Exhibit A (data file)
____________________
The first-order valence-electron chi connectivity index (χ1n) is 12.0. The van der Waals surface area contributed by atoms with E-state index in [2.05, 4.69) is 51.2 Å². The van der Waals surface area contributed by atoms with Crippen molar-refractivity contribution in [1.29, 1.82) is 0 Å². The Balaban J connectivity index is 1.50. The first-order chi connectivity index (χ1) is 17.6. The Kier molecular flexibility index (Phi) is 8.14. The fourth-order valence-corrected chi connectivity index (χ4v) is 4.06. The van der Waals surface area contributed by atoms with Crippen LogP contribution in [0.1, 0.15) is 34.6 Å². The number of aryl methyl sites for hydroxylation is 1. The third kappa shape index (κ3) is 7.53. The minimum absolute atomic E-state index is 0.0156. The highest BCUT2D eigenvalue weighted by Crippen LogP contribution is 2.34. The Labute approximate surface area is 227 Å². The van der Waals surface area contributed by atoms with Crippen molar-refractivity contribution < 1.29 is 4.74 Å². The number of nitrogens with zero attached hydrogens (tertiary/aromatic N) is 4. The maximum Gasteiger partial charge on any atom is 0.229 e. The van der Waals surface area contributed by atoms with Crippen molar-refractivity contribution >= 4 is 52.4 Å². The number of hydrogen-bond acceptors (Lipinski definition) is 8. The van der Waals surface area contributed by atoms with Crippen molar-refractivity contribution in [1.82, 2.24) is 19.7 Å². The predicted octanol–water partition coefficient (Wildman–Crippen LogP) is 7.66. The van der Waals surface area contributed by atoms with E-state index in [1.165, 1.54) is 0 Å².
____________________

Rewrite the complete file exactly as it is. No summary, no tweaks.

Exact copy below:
The first-order valence-electron chi connectivity index (χ1n) is 12.0. The van der Waals surface area contributed by atoms with E-state index in [2.05, 4.69) is 51.2 Å². The van der Waals surface area contributed by atoms with Crippen molar-refractivity contribution in [1.29, 1.82) is 0 Å². The Balaban J connectivity index is 1.50. The first-order chi connectivity index (χ1) is 17.6. The Kier molecular flexibility index (Phi) is 8.14. The fourth-order valence-corrected chi connectivity index (χ4v) is 4.06. The van der Waals surface area contributed by atoms with Crippen LogP contribution in [0.1, 0.15) is 34.6 Å². The number of aryl methyl sites for hydroxylation is 1. The third kappa shape index (κ3) is 7.53. The minimum absolute atomic E-state index is 0.0156. The highest BCUT2D eigenvalue weighted by Crippen LogP contribution is 2.34. The Labute approximate surface area is 227 Å². The van der Waals surface area contributed by atoms with Crippen molar-refractivity contribution < 1.29 is 4.74 Å². The number of nitrogens with zero attached hydrogens (tertiary/aromatic N) is 4. The maximum Gasteiger partial charge on any atom is 0.229 e. The van der Waals surface area contributed by atoms with Crippen molar-refractivity contribution >= 4 is 52.4 Å². The number of hydrogen-bond acceptors (Lipinski definition) is 8. The van der Waals surface area contributed by atoms with Crippen molar-refractivity contribution in [1.82, 2.24) is 19.7 Å². The predicted octanol–water partition coefficient (Wildman–Crippen LogP) is 7.66. The van der Waals surface area contributed by atoms with E-state index in [1.165, 1.54) is 0 Å².